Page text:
Sending my kid back into the world in this post-pandemic, back-to-school re-entry moment has been a wonderful education in the murkiness that is life in society. It has allowed us to remember that our boundaries and the things we say yes to and the things we say no to in our home will not perfectly align with the world beyond its walls. Being in a society means learning to get along and be together in a way that makes the most people the most comfortable most of the time. It’s not just the back-to-schoolers — we are all relearning this right now.
So, we’re working on it. At home, Griffin says poop and pee and fart and we lure him into doing stuff he doesn’t want to do with promises of viewings of Tom Green’s “Bum Bum Song” and Mr. Hankey. We talk openly about poop and butts and what’s going on with our bodies. We laugh when he makes a funny fart joke.
But, Griffin also has to live in the world, and I don’t want him to lose friendships over his love of the word “fart.” As long as no one is being hurt — though it does seem to be physically painful for him to not say “fart” sometimes — we will try to follow other families’ rules when we spend time with them. Conflicts and differences will naturally arise. We’ll talk about them. We’ll ask Griffin what he wants to do, and we’ll weigh in with what we think might be a good way to handle these differences. I’m working to be more open to that — less knee jerk, more middle ground.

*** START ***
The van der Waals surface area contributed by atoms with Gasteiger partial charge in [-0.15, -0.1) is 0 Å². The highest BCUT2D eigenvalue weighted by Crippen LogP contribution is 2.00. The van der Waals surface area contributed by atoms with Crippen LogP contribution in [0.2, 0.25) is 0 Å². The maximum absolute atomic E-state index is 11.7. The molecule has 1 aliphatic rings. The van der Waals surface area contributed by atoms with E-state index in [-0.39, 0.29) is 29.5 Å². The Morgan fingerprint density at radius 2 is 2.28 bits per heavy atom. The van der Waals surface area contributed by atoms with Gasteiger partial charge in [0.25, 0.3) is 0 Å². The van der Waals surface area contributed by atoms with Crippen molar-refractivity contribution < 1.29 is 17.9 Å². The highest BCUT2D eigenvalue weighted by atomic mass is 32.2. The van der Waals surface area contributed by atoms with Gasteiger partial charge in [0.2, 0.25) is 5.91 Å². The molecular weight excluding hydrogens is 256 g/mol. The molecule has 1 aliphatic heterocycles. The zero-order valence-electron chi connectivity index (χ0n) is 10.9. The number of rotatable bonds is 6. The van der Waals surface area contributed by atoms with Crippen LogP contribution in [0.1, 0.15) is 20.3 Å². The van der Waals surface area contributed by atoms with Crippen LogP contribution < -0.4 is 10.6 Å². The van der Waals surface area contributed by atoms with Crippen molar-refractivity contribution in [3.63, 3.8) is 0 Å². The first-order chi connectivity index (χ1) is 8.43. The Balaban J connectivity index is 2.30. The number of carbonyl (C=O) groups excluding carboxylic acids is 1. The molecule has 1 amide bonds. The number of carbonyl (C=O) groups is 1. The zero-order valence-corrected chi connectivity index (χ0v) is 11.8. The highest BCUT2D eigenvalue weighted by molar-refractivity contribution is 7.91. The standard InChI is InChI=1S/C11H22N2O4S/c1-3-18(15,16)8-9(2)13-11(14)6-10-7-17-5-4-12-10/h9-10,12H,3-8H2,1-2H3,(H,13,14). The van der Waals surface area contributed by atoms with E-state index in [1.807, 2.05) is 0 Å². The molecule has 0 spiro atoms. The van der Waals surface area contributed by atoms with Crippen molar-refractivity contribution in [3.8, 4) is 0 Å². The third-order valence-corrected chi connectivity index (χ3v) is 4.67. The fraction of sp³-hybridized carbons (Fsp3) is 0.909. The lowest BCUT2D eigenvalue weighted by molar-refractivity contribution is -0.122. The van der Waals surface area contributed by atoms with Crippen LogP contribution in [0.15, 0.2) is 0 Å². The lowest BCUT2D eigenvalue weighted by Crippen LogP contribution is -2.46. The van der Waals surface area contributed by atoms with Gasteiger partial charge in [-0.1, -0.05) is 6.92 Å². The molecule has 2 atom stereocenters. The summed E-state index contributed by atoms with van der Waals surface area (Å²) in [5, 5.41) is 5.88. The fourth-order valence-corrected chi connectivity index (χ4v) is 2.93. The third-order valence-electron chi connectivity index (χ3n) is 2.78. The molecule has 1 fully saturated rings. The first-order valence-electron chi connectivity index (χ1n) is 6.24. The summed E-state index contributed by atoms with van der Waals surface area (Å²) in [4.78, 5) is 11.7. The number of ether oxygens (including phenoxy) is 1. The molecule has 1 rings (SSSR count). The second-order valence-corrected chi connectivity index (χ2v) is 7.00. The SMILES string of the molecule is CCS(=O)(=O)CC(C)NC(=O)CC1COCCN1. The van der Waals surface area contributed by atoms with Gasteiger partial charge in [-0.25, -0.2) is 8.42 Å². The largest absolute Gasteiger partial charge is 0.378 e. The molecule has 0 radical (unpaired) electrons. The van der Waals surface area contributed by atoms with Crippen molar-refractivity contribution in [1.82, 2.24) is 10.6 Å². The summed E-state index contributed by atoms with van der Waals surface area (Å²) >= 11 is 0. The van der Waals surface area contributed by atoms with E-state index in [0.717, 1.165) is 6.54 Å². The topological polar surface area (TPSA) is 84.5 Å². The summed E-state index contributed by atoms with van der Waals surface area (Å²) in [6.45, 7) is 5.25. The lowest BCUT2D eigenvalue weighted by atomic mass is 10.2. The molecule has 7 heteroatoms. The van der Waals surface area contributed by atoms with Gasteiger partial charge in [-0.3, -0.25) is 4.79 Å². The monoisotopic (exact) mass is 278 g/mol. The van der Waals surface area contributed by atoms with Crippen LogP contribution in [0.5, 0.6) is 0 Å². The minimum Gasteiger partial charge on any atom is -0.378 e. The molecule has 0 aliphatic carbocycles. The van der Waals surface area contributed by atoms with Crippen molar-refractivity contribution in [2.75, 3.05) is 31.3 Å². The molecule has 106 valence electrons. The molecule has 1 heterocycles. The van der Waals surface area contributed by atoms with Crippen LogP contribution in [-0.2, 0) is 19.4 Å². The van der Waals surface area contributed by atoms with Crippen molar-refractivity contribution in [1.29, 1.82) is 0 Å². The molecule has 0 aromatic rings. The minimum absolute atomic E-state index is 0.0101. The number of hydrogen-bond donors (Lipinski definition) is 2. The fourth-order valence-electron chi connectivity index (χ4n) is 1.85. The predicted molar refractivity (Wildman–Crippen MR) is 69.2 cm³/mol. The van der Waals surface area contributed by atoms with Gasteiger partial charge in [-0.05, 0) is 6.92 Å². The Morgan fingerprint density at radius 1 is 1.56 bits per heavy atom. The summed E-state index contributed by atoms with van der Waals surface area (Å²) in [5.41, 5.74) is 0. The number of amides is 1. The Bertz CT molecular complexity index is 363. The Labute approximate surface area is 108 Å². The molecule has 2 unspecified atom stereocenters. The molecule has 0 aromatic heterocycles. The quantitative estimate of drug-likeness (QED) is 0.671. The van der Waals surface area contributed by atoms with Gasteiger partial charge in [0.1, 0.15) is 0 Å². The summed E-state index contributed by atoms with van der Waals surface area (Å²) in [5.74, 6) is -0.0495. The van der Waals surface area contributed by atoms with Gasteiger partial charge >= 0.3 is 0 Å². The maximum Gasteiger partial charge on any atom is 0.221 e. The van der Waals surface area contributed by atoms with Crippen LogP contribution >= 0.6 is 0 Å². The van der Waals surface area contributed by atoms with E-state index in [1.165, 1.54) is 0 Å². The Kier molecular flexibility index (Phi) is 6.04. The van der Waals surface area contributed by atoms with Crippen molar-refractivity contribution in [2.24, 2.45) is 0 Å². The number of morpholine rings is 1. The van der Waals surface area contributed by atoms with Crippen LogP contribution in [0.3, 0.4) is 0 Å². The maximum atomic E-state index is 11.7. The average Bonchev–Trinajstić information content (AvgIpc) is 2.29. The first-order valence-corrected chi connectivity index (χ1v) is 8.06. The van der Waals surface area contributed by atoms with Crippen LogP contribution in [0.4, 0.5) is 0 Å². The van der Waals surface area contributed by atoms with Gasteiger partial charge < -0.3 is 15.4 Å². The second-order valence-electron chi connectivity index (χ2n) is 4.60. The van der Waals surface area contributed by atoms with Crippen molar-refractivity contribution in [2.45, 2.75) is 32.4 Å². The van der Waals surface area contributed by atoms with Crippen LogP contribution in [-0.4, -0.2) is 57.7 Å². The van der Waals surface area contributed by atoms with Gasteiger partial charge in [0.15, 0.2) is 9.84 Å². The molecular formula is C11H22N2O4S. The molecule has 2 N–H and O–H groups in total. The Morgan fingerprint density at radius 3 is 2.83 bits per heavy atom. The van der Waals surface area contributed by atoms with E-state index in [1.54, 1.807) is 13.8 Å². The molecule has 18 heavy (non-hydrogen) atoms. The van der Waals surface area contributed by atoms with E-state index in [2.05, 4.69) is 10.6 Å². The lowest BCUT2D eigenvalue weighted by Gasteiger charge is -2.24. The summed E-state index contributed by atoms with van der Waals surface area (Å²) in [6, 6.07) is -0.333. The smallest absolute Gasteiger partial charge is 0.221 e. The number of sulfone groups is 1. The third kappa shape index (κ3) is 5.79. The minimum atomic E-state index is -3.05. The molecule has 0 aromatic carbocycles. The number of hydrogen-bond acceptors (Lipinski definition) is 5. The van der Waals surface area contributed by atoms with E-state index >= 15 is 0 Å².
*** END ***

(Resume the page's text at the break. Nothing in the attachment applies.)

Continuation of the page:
Whenever I push on a parenting experience — like teaching my child the finer points of timing his fart jokes so that no one gets in trouble — I realize they all fall under the same umbrella of just figuring out what the heck we’re supposed to be doing as parents in the world. Whatever the topic, the answer always seems to be about making space for things to be complex, a little bit different for everyone. Parenting is not black and white. It’d be a lot easier if it were. It’s an extremely messy, foggy sort of gray. Or maybe, in this case, poopy brown.
Carla Naumburg, a licensed independent clinical social worker with a doctorate in clinical social work and author of How to Stop Losing Your Sh*t With Your Kids and You are Not a Sh*tty Parent.